We all have our favorite quotes that we use quite frequently. Whether they are from movies, books, or famous people, we all love to use these. However, there are a few of these quotes that are taken either out of context or actually mean something totally different to what we intend it to mean. I too was quite genuinely surprised by some of these quotes, which I have also been using incorrectly for years.
It seems that one of the greatest play writes / authors ever, William Shakespeare, is a popular source of quotes for people use incorrectly. The first of those in this list is when people refer to a couple as “Star-crossed Lovers”. This quote taken from famous love / tragedy story Romeo and Juliette, should actually server as a hint to the true meaning of this quote. However, this is a quote that a lot of people take to mean a couple who were meant to be or to refer to true love. The true meaning of this quote by Shakespeare is to say that the couple’s love is cursed by fate, a love not meant to be. You can understand this mistake a little more when you consider how a lot of people associate Romeo and Juliette only as a love story, forgetting the part about how it ended with both these lovers committing suicide by drinking poison.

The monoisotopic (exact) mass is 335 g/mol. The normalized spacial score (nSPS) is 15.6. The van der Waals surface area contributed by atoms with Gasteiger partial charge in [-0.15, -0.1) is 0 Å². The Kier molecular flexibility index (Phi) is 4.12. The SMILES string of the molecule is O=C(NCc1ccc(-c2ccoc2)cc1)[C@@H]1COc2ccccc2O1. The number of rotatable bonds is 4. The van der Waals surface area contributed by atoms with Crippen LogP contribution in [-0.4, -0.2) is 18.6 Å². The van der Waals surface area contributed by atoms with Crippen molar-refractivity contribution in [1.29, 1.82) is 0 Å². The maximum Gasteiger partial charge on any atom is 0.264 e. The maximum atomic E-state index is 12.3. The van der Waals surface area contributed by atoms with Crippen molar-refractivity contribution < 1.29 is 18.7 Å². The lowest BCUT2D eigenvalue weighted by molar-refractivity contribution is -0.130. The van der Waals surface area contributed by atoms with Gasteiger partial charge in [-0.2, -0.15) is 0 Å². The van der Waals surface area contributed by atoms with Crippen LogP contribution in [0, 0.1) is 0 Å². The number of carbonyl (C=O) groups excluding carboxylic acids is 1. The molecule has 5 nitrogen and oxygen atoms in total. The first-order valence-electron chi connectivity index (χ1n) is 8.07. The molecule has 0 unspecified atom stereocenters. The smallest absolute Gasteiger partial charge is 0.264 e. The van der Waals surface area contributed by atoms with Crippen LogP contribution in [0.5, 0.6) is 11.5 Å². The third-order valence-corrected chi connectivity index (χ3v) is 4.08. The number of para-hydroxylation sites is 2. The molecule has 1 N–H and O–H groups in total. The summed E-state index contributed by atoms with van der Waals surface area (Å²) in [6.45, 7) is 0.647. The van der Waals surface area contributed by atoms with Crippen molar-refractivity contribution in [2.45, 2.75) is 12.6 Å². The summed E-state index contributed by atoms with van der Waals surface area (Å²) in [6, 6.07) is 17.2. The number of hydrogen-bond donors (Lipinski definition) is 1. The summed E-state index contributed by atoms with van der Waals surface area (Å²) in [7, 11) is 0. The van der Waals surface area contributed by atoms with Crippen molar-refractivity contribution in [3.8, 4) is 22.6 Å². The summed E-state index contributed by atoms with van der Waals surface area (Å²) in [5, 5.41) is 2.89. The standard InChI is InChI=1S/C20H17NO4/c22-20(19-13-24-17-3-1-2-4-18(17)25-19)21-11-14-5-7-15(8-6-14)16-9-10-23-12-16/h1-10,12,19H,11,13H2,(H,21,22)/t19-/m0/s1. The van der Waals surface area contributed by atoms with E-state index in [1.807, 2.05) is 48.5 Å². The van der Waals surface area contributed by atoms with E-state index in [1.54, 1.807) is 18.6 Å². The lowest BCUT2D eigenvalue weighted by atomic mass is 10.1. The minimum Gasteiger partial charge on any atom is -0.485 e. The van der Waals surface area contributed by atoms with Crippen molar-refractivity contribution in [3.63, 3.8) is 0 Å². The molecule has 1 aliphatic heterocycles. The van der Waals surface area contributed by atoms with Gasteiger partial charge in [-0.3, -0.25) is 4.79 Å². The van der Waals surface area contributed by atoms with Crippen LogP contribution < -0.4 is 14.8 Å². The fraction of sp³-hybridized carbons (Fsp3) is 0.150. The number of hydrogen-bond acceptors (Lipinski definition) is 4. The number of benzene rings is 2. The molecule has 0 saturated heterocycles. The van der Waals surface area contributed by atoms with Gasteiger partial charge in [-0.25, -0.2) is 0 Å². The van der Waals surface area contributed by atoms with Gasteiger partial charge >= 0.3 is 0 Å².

The phrase “Hell hath no fury like a woman’s scorn” is quite often used to give warning against angering a lady. When you hear this, you know that the person this was said about, should not be messed with. It is generally taken to mean that you should not cross a woman for fear of her getting back at you. However, this phrase like a few others is not actually the full quote. In reality this quote isn’t really about a woman. The original quote is from a 1697 play called The Mourning Bride and goes as, “Heaven has no rage like love to hatred turned / Nor hell a fury like a woman scorned.”. Here the writer William Congreve is actually talking about the anger pertaining to a scorned love or in other words, the anger you have from a broken heart.
This is a quote that was originally said by the villain “Duchess” from a book we are all quite familiar with, “Alice in Wonderland”. This quote is said right after the Duchess has told to beat her child because it sneezed. When the Duchess says “Love makes the world go ‘round” she is actually meant to be saying with a tone of sarcastic humor.